Paul the Apostle (Ancient Greek: Παῦλος Paulos, c.5 – c. 67), original name Saul of Tarsus (Ancient Greek: Σαῦλος Saulos), was an apostle who took the gospel of Christ to the first-century world. He is generally considered one of the most important figures of the Apostolic Age.  In the mid-30s to the mid-50s, he founded several churches in Asia Minor and Europe. Paul used his status as both a Jew and a Roman citizen to advantage in his ministry to both Jewish and Roman audiences.
A native of Tarsus, the capital city in the Roman province of Cilicia, Paul wrote that he was "a Hebrew born of Hebrews", a Pharisee, and one who advanced in Judaism beyond many of his peers. He zealously persecuted the early followers of Jesus of Nazareth and violently tried to destroy the newly forming Christian church. Paul's dramatic conversion on the road to Damascus radically changed the course of his life.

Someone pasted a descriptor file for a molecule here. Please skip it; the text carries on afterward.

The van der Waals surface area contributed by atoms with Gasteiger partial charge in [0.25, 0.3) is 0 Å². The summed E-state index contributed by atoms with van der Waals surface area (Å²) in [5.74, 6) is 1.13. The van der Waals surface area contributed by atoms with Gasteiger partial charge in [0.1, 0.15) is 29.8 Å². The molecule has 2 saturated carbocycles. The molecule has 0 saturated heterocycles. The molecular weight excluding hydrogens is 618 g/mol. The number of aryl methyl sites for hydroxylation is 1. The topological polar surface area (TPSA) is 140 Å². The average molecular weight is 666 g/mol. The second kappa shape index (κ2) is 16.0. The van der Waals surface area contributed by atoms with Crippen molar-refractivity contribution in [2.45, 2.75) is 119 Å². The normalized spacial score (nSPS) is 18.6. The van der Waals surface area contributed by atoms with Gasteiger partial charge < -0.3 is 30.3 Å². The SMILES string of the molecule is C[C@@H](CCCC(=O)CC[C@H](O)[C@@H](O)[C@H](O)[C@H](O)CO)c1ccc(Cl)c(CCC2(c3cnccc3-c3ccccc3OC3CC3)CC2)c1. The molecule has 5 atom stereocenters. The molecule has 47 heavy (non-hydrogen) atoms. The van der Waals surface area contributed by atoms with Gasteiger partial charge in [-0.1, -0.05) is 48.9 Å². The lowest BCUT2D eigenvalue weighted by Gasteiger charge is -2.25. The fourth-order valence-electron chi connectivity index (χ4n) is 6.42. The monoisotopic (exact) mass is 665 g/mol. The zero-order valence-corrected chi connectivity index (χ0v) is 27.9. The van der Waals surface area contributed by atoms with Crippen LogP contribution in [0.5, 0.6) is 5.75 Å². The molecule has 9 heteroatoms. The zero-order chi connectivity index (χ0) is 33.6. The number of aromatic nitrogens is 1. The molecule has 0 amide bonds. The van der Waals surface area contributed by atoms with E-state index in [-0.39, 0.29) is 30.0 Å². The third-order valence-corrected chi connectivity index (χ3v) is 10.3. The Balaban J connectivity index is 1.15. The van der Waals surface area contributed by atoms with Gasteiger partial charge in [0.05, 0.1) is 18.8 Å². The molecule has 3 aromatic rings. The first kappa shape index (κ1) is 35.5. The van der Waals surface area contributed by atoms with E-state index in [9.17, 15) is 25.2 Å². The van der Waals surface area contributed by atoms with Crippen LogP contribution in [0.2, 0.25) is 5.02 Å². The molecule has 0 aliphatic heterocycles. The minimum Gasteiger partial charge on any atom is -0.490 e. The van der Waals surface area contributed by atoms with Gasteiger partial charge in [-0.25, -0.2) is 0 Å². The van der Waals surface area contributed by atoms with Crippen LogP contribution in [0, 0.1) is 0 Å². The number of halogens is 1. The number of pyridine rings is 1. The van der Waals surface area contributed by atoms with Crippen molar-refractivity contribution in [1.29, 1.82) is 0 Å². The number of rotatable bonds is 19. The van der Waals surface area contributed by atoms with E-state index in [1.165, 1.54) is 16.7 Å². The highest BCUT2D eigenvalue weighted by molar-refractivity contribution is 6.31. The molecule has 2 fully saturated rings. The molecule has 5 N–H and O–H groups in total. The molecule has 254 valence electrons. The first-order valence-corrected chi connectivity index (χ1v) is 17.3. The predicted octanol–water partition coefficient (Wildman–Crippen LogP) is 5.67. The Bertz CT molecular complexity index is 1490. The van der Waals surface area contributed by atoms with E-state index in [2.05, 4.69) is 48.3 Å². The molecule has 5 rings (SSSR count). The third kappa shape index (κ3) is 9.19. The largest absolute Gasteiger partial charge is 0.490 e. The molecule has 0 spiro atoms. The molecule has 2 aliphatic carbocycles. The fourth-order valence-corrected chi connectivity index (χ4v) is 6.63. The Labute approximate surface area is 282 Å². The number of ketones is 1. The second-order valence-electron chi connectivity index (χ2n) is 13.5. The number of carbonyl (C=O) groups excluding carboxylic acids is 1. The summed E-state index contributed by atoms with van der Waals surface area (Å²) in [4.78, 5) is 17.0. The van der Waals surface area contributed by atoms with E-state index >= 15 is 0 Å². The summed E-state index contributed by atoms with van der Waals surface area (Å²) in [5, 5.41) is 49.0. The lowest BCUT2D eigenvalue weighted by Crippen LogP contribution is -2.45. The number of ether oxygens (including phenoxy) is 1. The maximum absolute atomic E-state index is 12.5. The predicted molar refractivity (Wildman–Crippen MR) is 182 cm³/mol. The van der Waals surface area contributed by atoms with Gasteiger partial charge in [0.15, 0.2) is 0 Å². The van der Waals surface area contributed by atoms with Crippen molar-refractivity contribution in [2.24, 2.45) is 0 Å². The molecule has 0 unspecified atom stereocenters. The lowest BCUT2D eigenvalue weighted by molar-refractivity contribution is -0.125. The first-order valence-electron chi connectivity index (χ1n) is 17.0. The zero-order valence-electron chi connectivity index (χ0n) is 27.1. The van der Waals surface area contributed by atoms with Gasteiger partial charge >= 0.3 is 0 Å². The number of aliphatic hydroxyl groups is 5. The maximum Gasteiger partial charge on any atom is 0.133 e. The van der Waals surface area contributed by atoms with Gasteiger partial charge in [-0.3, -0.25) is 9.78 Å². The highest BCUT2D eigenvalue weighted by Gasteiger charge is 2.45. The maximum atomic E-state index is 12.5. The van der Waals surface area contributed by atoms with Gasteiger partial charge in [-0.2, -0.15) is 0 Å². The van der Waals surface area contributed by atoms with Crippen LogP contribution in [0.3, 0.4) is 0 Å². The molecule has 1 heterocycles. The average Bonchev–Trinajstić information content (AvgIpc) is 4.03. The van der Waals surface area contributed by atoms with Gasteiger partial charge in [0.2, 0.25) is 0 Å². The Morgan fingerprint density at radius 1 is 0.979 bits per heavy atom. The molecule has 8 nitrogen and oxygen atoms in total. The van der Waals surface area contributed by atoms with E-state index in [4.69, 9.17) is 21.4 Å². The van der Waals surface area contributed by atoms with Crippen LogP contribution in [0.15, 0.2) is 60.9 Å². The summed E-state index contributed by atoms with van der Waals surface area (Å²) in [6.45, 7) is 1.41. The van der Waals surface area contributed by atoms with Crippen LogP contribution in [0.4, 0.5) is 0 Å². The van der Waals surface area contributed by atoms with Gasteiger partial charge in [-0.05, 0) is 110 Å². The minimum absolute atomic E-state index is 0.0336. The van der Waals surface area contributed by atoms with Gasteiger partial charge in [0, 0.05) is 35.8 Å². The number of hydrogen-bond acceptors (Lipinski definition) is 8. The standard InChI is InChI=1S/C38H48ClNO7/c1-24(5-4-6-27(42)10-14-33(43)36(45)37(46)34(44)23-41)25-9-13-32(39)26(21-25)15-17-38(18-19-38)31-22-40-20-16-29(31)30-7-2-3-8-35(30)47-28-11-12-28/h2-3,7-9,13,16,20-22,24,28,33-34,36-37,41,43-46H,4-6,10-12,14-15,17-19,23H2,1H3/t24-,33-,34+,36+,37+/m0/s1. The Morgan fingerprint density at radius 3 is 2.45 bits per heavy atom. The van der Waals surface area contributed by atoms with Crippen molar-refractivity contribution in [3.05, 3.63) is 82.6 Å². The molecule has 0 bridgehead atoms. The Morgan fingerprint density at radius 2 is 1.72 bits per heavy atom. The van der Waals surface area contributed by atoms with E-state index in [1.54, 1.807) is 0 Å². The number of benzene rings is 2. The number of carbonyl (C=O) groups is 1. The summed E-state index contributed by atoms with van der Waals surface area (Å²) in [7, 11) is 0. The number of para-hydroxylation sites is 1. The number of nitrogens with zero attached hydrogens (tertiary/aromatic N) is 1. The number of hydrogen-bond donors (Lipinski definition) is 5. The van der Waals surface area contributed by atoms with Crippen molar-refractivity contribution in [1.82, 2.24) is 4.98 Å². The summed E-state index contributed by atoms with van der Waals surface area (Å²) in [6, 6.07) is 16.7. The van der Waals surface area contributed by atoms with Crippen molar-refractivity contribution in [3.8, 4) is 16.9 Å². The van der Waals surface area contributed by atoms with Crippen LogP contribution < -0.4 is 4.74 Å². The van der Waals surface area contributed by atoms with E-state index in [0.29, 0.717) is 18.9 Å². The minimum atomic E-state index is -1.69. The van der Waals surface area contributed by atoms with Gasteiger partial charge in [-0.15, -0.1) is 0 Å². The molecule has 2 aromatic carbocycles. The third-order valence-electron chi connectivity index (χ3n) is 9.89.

After his conversion, Paul began to preach that Jesus is the Christ, the Son of God. His leadership, influence, and legacy led to the formation of communities dominated by Gentile groups that worshiped Jesus, adhered to the "Judaic moral code", but relaxed or abandoned the ritual and dietary teachings of the Law of Moses. He taught that these laws and rituals had either been fulfilled in the life of Christ or were symbolic precursors of Christ, though the exact relationship between Paul the Apostle and Judaism is still disputed. Paul taught of the life and works of Jesus Christ and his teaching of a new testament, established through Jesus' death and resurrection.
Thirteen of the twenty-seven books in the New Testament (Romans through Philemon) have been attributed to Paul, and approximately half of the Acts of the Apostles deals with Paul's life and works. However, only seven of the epistles are undisputed by scholars as being authentic, with varying degrees of argument about the remainder. The authorship of Hebrews has the most doubt...
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